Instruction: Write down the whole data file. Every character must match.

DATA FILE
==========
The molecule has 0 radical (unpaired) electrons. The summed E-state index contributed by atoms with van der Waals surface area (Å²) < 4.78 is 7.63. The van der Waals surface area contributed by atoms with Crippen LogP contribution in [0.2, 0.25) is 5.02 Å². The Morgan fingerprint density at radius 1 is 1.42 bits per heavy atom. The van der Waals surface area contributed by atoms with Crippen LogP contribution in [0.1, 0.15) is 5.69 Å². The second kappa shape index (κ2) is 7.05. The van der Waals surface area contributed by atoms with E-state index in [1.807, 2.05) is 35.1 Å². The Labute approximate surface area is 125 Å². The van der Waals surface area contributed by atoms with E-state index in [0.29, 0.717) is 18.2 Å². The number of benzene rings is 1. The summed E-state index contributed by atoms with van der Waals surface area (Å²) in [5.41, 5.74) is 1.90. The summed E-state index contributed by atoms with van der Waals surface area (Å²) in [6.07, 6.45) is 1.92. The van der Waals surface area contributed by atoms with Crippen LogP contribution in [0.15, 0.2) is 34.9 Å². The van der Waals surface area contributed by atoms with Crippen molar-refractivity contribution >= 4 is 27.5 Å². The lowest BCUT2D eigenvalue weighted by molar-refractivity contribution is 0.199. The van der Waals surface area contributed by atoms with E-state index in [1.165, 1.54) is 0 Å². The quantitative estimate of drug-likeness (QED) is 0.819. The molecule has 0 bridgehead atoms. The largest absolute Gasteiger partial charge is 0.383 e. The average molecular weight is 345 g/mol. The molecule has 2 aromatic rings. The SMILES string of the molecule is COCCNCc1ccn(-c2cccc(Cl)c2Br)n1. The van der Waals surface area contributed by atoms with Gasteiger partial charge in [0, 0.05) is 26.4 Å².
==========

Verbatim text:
The molecule has 0 radical (unpaired) electrons. The summed E-state index contributed by atoms with van der Waals surface area (Å²) < 4.78 is 7.63. The van der Waals surface area contributed by atoms with Crippen LogP contribution in [0.2, 0.25) is 5.02 Å². The Morgan fingerprint density at radius 1 is 1.42 bits per heavy atom. The van der Waals surface area contributed by atoms with Crippen LogP contribution in [0.1, 0.15) is 5.69 Å². The second kappa shape index (κ2) is 7.05. The van der Waals surface area contributed by atoms with E-state index in [1.807, 2.05) is 35.1 Å². The Labute approximate surface area is 125 Å². The van der Waals surface area contributed by atoms with E-state index in [0.29, 0.717) is 18.2 Å². The number of benzene rings is 1. The summed E-state index contributed by atoms with van der Waals surface area (Å²) in [5.41, 5.74) is 1.90. The summed E-state index contributed by atoms with van der Waals surface area (Å²) in [6.07, 6.45) is 1.92. The van der Waals surface area contributed by atoms with Crippen LogP contribution in [0.15, 0.2) is 34.9 Å². The van der Waals surface area contributed by atoms with Crippen molar-refractivity contribution >= 4 is 27.5 Å². The lowest BCUT2D eigenvalue weighted by molar-refractivity contribution is 0.199. The van der Waals surface area contributed by atoms with E-state index in [1.165, 1.54) is 0 Å². The quantitative estimate of drug-likeness (QED) is 0.819. The molecule has 0 bridgehead atoms. The largest absolute Gasteiger partial charge is 0.383 e. The average molecular weight is 345 g/mol. The molecule has 2 aromatic rings. The SMILES string of the molecule is COCCNCc1ccn(-c2cccc(Cl)c2Br)n1. The van der Waals surface area contributed by atoms with Gasteiger partial charge in [0, 0.05) is 26.4 Å².